The love equation is first and foremost composed of two persons, the lover and the loved. For the equation to be balanced, the lover must be genuine, selfless and with pure intention. The loved should demonstrate evidence of the effect, namely a fruitful and happy life. It is this binary relationship of two persons that constitutes the cells of which other bodies are made such as society, churches and complex organizations.

If the lover is unsuccessful in eliciting the hoped-for result, solace may still be found in having fought the good fight, finished the race and kept the faith.

In closing I once more cite the example of Christ. He is the genuine lover. But many of the loved have not responded.

Mick: Fair enough. Now, you'll recall that I wondered why the Church has no doctrine of survival. It does teach about "love" and I wondered if survival and love are compatible.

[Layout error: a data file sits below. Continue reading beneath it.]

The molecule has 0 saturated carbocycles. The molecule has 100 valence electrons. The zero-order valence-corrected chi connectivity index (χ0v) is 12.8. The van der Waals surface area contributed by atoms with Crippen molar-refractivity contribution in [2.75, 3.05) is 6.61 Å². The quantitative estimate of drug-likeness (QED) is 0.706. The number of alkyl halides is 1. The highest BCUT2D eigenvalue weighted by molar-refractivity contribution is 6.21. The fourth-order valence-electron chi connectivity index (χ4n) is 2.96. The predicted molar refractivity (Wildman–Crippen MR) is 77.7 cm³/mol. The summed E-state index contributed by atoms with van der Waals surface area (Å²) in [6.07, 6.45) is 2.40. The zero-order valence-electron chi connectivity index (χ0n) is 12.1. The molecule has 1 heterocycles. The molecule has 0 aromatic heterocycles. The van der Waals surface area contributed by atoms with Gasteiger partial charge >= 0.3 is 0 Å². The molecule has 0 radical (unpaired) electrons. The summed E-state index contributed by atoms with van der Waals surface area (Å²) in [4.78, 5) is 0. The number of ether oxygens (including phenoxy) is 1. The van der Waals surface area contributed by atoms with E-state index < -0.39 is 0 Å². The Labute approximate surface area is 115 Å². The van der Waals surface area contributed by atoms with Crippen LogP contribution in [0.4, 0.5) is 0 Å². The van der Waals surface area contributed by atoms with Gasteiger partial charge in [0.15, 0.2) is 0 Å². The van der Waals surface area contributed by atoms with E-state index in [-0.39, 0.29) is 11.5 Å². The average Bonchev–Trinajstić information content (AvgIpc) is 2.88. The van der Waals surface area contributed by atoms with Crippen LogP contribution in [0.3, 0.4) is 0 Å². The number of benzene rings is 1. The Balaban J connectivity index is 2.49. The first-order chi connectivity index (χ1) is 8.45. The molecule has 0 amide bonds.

I think we agree at one level. Goodwill as a "state of mind" must precede loving action, both interpersonal and social. The latter application of love we call "justice".

At another level I sense we differ radically. Yes, love must be generous, giving, caring, clement, patient and so on. But just producing at list of loving actions will not do. What of the exceptions?

Maximising life requires hard choices.

In war it may be right to decimate one city to save two. Cutting jobs to overcome or contain competition may be a just action in business. A marriage may be rightly broken to save children. Murder may be right to keep others alive. It may be right to take a professorship at the expense of the less-competent. It might even be life-giving to give your life ("commit suicide").